< Subpoenas and Online Service Providers

Transcript

Friday, January 21, 2011

BOB GARFIELD: This is On the Media. I'm Bob Garfield.

BROOKE GLADSTONE: And I'm Brooke Gladstone. A few weeks ago, Twitter took a bold stand and won the right to disclose to a few users, users purportedly connected to WikiLeaks, that their accounts were the subject of a Justice Department subpoena. It was a rare example of an online communications company breaking the silence that’s imposed when, as in this case, it comes with a gag order. When the government, in the course of investigating a crime, wants to ferret out information online, it can choose either of two kinds of subpoenas. The first requires a judge’s approval and may include a gag order. Companies can appeal the gag order, like Twitter successfully did, and alert their users that the Feds are on their trail, but few do. The second kind of subpoena is more severe and is used in cases that involve national security. It’s called a National Security Letter, and until recently it imposed mandatory unending silence on whoever received one. Both kinds of subpoenas are so useful that they're being used these days at an unprecedented rate. Nobody knows exactly how many regular subpoenas are issued, but ISPs are starting to cry uncle because they can't keep up. Meanwhile, the federal government itself estimated that they are serving 50,000 National Security Letters every year.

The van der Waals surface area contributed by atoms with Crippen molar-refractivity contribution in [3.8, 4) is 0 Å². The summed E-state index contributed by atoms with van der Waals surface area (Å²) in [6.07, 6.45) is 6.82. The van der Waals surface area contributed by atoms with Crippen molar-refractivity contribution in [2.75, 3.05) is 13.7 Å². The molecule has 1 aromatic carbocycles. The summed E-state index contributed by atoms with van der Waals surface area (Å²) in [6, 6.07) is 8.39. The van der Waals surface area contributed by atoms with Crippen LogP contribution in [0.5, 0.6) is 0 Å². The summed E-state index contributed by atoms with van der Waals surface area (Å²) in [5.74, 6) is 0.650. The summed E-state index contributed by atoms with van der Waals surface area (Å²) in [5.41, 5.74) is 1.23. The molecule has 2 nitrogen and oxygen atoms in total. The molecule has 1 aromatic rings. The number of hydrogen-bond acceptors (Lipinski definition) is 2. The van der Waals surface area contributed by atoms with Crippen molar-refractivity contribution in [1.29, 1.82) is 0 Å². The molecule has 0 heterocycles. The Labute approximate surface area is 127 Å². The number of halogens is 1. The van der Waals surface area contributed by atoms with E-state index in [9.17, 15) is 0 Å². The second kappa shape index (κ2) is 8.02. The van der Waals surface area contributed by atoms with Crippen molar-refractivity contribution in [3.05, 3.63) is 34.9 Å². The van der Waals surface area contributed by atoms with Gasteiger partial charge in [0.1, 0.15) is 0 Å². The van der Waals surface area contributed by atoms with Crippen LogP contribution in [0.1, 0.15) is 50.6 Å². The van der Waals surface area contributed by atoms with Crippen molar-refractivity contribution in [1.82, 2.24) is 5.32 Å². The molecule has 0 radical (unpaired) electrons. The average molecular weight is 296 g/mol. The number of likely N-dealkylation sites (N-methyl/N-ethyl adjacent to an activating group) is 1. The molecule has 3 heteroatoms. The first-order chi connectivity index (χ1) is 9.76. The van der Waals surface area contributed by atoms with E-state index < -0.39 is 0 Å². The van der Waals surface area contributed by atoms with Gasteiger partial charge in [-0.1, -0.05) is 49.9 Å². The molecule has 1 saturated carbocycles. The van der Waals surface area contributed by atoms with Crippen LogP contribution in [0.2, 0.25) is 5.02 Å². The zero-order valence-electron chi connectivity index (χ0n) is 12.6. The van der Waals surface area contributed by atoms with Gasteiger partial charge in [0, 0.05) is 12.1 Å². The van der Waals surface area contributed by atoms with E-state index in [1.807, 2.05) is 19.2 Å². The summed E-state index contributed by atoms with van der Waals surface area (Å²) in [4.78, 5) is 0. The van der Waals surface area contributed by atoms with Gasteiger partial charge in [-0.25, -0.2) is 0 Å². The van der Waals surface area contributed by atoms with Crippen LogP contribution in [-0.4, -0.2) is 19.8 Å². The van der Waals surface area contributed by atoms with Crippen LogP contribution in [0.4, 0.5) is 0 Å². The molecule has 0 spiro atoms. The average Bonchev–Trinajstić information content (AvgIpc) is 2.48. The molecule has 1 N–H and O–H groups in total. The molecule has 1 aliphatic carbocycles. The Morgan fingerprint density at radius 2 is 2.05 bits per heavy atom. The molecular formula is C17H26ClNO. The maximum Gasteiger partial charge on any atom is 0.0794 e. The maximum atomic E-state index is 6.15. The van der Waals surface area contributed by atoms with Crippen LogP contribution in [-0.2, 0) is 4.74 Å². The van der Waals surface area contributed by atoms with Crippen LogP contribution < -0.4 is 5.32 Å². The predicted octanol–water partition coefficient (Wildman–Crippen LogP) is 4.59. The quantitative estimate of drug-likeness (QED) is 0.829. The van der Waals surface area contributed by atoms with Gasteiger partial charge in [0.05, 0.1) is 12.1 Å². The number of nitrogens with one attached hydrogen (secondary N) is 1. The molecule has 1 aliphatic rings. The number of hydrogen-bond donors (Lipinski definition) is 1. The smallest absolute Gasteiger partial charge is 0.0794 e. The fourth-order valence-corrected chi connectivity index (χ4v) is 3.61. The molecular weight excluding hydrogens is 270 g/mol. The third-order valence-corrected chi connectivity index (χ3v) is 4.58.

BOB GARFIELD: In the last few years, legal challenges have at least chipped away at the secrecy that accompanies the National Security Letter, allowing an appeal before a judge. And so far, out of the hundreds of thousands of National Security Letters served, a whopping three organizations have won the right to just say they got one. Jameel Jaffer at the American Civil Liberties Union has challenged the National Security Letters in court. He says that winning even three people the ability to speak through the gag of silence is progress.